I've often thought about grabbing a bunch of folks with a similar relevant skill set, investing 6-12 months in training them, and then running a hugely profitable consulting company for a while. The problem being it's hard to prevent people from hanging out for your 12 months of training, and then jumping ship to do their own thing afterward...
I ran a successful consulting business many years ago (and hated it). One of the things you learn is that you live and die by the quality of the people you can deploy because that goes straight to your reputation. In practice, consulting businesses are very difficult to scale. While you may start out high-end with a great reputation because you really know what you are doing, it is very difficult to bring in additional people with your level of skill because there is almost no overhead to them working independently. As a result, "scale up" often involves diluting the quality of your overall team to the point where the rates you can charge decline as well. Consequently, you either have to run a very small boutique consulting shop that can maintain its standards and billing rate or run a large generic shop that makes up for the lower billing rate in volume. For people that care about the quality of their work, the former is more rewarding but the economics work out such that you will make about as much money by going direct as a highly-paid contractor to another company.
But I agree with your assessment of consulting firms and the scaling/quality issues therein. I also feel that consulting shops expenses tend to scale a lot closer to profits than some other businesses, so I stay out of it:)
Quite possibly OpenBSD (sys-admin/net-admin).
Kernel hacker specializing in odd OS (OpenBSD, FreeBSD, the new Solaris distro, etc).
Ruby on Rails used to demand high compensation back in 2006.
Clojure and maybe Scala might be on the same spot where Ruby/Rails was.
Sometimes what it takes is to be the top #5 consultants in a niche field (i.e.: PostgreSQL guru)
I'm employed by an eCommerce vendor myself, so I'm sure I'd have an intuitive understanding of general architecture, but actually understanding the internals of a system as an outsider seems like a difficult proposition.
The only real hope of learning it though is to have a company that you work for use ATG, send you to training, and get you coding on it every day.
This is why there is such a huge gap between the demand and supply of this skill set currently.
But of course, rumours are unconfirmed.
I'm unsure regarding Scala since a few articles have risen regarding getting burned by Scala (Yammer) or plainly suggested that Scala may not be it (David Pollack, one of the Scala celebrities).
Having said that, knowing Java developers, most (not all) of them would definitely flock to either Scala or Groovy instead of LISP. Have you heard anything about Groovy lately? Yep, nada, cricket. The cool kids (Yammer, Twitter) are using Scala (to some extend) so there you go.
Clojure on the other hand has that "LISP" tales behind it (LISP programmers are like gods or something like that) and it runs on Java so that gives people some kind of hope and smile on their face or something.
I don't know if either would be in high-demand but you may want to look around and do a bare minimum, out of the thin-air, lots of grain of salt type of assumption:
companies_who_use_X/people_who_sang_X_tunes = ratio_of_X_demand
or something like that.
e.g.: 10 people love scala, 10 companies using scala = 1
e.g.: 2 people love Clojure, 5 companies using clojure = 5/2 = 2.5
Guess who gets a better chance of aiming higher salary? :D
Of course that's just out of my arse type of calculation (for fun) :).
It's pretty easy actually: pay them well.
What happen if the developers are just that kind of people? i.e.: wanting to be their own man strutting their dongle around?
It's pretty easy to say than to do it :D
As far as your second example of people, I don't think enough people are like that to warrant consideration. People are more likely to stay with a company beyond the point of rationality.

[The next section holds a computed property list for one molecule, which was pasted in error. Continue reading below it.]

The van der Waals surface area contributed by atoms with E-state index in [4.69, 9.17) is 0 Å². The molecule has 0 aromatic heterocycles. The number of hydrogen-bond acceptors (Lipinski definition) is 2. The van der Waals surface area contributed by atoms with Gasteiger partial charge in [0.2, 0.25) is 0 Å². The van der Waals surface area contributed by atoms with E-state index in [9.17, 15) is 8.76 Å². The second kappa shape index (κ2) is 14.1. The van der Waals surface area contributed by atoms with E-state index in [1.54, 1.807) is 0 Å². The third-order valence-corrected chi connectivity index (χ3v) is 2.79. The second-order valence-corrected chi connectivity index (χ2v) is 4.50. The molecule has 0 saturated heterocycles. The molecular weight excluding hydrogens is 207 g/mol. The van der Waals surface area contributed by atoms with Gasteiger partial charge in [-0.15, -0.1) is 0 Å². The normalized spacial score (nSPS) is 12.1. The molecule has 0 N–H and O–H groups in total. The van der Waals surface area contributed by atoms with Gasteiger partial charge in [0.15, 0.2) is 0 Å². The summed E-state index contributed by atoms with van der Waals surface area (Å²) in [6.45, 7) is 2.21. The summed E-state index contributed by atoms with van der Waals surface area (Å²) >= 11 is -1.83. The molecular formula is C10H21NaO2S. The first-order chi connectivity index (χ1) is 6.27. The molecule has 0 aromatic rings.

$30/hour would make you part of the 1% in these countries.
oDesk clients tend to be one of two types: Skilled project managers/architects/agencies looking for subcontractors, or businesses looking to save a buck by not hiring the former.
The first group are great, they know exactly what they want and will pay for quality. The latter are hell as they often have no idea how to communicate requirements, scope, process, etc and want everything cheap.
If you live in the first world and have the communication skills, the best place to find freelance development work (IME) is still community networking.
Basic thing is ; don't go for mainstream. You cannot compete on price doing PHP or something like that. If you have something 'niche', you can pretty much ask what you want and get it.
There are actually quite a few excellent clients out there on those sites but they actively won't talk to people who bid at the level of the bid-on-everything-then-outsource "suppliers" who plague freelancer markets.
If I'm going to be a highly paid consultant instead of an underpaid employee I have to do something more desirable/uncommon than .NET boilerplate coding...
I want to find out about the tried and tested niches that HN readers might know about.
Background: my goal is to find some in-demand yet rare skill and hammer the crap out of that so I can get paid more per hour and cut down the percentage of my life that is spent generating income for food, shelter, clothes, etc. Working 40 hours per week doing boring C# code is very inefficient when I have so many other projects that need to be done. And for the time being (ie until I build the next Facebook :)) I think consulting will be the best way for me to reach my objective.
Totally a link bait title. Clojure hasn't been around that long and therefore hasn't been in demand that long.
Heading off in any one particular direction based upon the way things appear to be now vs. what they will be long term wouldn't be what I would do. Do you think "clojure" is like "plastics". I don't think it is.
Also, as has happened with many career/skill (nursing at some point, law now) once the word gets out that something is in demand (because of supply and demand in balance) that changes as people are drawn by the chance to make money.
And clojure is a skill it's not a profession. That skill can quickly be replace by the next new thing.
Is Redis that hard to use or does the number of Redis users increase exponentially with a resulting lack of skills? (Or is the web site not a good salary predictor?)